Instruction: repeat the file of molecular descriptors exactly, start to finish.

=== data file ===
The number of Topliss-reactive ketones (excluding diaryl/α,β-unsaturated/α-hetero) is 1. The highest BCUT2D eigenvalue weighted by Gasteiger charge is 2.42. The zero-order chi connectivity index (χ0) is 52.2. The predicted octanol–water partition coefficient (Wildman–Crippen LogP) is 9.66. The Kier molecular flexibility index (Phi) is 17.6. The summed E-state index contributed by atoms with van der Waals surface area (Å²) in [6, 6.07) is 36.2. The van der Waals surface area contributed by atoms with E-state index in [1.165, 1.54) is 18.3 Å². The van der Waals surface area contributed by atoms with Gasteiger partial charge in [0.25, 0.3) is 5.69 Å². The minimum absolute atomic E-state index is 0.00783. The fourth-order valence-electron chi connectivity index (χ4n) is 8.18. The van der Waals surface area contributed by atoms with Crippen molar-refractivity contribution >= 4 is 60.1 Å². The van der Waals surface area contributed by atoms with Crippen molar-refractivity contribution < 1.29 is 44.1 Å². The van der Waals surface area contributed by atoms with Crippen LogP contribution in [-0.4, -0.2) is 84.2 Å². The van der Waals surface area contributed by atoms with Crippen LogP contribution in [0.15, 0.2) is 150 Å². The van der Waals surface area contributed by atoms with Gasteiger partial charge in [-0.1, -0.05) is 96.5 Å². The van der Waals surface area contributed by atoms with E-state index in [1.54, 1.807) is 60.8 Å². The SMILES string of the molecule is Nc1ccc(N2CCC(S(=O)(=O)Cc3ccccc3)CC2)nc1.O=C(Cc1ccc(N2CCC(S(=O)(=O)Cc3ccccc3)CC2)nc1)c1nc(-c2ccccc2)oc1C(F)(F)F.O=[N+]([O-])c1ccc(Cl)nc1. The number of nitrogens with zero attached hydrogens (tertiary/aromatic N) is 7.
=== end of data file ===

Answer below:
The number of Topliss-reactive ketones (excluding diaryl/α,β-unsaturated/α-hetero) is 1. The highest BCUT2D eigenvalue weighted by Gasteiger charge is 2.42. The zero-order chi connectivity index (χ0) is 52.2. The predicted octanol–water partition coefficient (Wildman–Crippen LogP) is 9.66. The Kier molecular flexibility index (Phi) is 17.6. The summed E-state index contributed by atoms with van der Waals surface area (Å²) in [6, 6.07) is 36.2. The van der Waals surface area contributed by atoms with E-state index in [1.165, 1.54) is 18.3 Å². The van der Waals surface area contributed by atoms with Gasteiger partial charge in [0.25, 0.3) is 5.69 Å². The minimum absolute atomic E-state index is 0.00783. The fourth-order valence-electron chi connectivity index (χ4n) is 8.18. The van der Waals surface area contributed by atoms with Crippen molar-refractivity contribution >= 4 is 60.1 Å². The van der Waals surface area contributed by atoms with Crippen molar-refractivity contribution < 1.29 is 44.1 Å². The van der Waals surface area contributed by atoms with Crippen LogP contribution in [-0.4, -0.2) is 84.2 Å². The van der Waals surface area contributed by atoms with Crippen LogP contribution in [0.15, 0.2) is 150 Å². The van der Waals surface area contributed by atoms with Gasteiger partial charge in [-0.1, -0.05) is 96.5 Å². The van der Waals surface area contributed by atoms with E-state index in [1.54, 1.807) is 60.8 Å². The SMILES string of the molecule is Nc1ccc(N2CCC(S(=O)(=O)Cc3ccccc3)CC2)nc1.O=C(Cc1ccc(N2CCC(S(=O)(=O)Cc3ccccc3)CC2)nc1)c1nc(-c2ccccc2)oc1C(F)(F)F.O=[N+]([O-])c1ccc(Cl)nc1. The number of nitrogens with zero attached hydrogens (tertiary/aromatic N) is 7.